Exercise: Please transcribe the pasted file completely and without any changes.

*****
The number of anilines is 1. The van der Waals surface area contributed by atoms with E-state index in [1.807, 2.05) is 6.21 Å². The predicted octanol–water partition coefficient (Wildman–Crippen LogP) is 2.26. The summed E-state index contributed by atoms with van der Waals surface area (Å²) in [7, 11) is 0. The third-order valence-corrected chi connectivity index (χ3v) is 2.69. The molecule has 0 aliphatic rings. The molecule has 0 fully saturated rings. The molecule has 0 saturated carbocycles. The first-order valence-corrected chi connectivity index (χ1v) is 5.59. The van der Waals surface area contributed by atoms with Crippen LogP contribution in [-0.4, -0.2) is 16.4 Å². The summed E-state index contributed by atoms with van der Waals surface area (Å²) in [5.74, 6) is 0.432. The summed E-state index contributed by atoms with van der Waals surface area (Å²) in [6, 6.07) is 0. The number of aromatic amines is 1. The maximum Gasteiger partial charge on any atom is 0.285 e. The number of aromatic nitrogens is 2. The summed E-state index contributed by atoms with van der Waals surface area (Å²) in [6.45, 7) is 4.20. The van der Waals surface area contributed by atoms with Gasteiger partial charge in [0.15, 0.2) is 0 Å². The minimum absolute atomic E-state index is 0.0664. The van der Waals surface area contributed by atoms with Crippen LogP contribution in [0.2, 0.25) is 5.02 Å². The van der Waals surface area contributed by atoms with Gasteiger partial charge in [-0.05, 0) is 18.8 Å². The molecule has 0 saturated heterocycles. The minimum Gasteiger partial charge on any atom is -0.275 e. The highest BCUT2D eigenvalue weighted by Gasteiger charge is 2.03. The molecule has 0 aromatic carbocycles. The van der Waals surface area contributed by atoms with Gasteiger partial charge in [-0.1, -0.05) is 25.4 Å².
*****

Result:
The number of anilines is 1. The van der Waals surface area contributed by atoms with E-state index in [1.807, 2.05) is 6.21 Å². The predicted octanol–water partition coefficient (Wildman–Crippen LogP) is 2.26. The summed E-state index contributed by atoms with van der Waals surface area (Å²) in [7, 11) is 0. The third-order valence-corrected chi connectivity index (χ3v) is 2.69. The molecule has 0 aliphatic rings. The molecule has 0 fully saturated rings. The molecule has 0 saturated carbocycles. The first-order valence-corrected chi connectivity index (χ1v) is 5.59. The van der Waals surface area contributed by atoms with Crippen LogP contribution in [-0.4, -0.2) is 16.4 Å². The summed E-state index contributed by atoms with van der Waals surface area (Å²) in [5.74, 6) is 0.432. The summed E-state index contributed by atoms with van der Waals surface area (Å²) in [6, 6.07) is 0. The number of aromatic amines is 1. The maximum Gasteiger partial charge on any atom is 0.285 e. The number of aromatic nitrogens is 2. The summed E-state index contributed by atoms with van der Waals surface area (Å²) in [6.45, 7) is 4.20. The van der Waals surface area contributed by atoms with Gasteiger partial charge in [0.15, 0.2) is 0 Å². The minimum absolute atomic E-state index is 0.0664. The van der Waals surface area contributed by atoms with Crippen LogP contribution in [0.2, 0.25) is 5.02 Å². The van der Waals surface area contributed by atoms with Gasteiger partial charge in [-0.05, 0) is 18.8 Å². The molecule has 0 saturated heterocycles. The minimum Gasteiger partial charge on any atom is -0.275 e. The highest BCUT2D eigenvalue weighted by Gasteiger charge is 2.03. The molecule has 0 aromatic carbocycles. The van der Waals surface area contributed by atoms with Gasteiger partial charge in [-0.1, -0.05) is 25.4 Å².